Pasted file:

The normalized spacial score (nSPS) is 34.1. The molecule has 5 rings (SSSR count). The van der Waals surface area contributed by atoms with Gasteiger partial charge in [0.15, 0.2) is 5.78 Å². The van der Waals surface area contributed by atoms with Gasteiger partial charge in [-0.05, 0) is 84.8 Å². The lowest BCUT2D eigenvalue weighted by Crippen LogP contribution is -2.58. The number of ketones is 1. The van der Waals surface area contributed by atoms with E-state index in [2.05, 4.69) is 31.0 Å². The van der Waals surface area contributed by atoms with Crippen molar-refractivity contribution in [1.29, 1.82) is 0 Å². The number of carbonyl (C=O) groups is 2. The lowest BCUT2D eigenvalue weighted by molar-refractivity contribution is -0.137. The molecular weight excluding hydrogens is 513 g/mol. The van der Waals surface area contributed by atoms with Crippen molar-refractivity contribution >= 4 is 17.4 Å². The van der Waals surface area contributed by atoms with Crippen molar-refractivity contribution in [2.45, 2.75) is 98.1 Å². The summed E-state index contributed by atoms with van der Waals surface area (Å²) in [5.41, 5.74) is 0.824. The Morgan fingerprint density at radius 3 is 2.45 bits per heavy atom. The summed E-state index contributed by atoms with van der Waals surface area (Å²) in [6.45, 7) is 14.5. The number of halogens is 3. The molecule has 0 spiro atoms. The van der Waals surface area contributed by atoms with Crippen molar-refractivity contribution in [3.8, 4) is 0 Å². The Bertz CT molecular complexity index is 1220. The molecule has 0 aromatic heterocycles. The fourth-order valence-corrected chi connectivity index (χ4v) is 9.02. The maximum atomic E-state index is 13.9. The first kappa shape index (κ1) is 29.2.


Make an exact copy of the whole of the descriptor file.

The normalized spacial score (nSPS) is 34.1. The molecule has 5 rings (SSSR count). The van der Waals surface area contributed by atoms with Gasteiger partial charge in [0.15, 0.2) is 5.78 Å². The van der Waals surface area contributed by atoms with Gasteiger partial charge in [-0.05, 0) is 84.8 Å². The lowest BCUT2D eigenvalue weighted by Crippen LogP contribution is -2.58. The number of ketones is 1. The van der Waals surface area contributed by atoms with E-state index in [2.05, 4.69) is 31.0 Å². The van der Waals surface area contributed by atoms with Crippen molar-refractivity contribution in [1.29, 1.82) is 0 Å². The number of carbonyl (C=O) groups is 2. The lowest BCUT2D eigenvalue weighted by molar-refractivity contribution is -0.137. The molecular weight excluding hydrogens is 513 g/mol. The van der Waals surface area contributed by atoms with Crippen molar-refractivity contribution >= 4 is 17.4 Å². The van der Waals surface area contributed by atoms with Crippen molar-refractivity contribution in [2.45, 2.75) is 98.1 Å². The summed E-state index contributed by atoms with van der Waals surface area (Å²) in [5.41, 5.74) is 0.824. The Morgan fingerprint density at radius 3 is 2.45 bits per heavy atom. The summed E-state index contributed by atoms with van der Waals surface area (Å²) in [6.45, 7) is 14.5. The number of halogens is 3. The molecule has 0 spiro atoms. The van der Waals surface area contributed by atoms with Crippen molar-refractivity contribution in [3.8, 4) is 0 Å². The Bertz CT molecular complexity index is 1220. The molecule has 0 aromatic heterocycles. The fourth-order valence-corrected chi connectivity index (χ4v) is 9.02. The maximum atomic E-state index is 13.9. The first kappa shape index (κ1) is 29.2.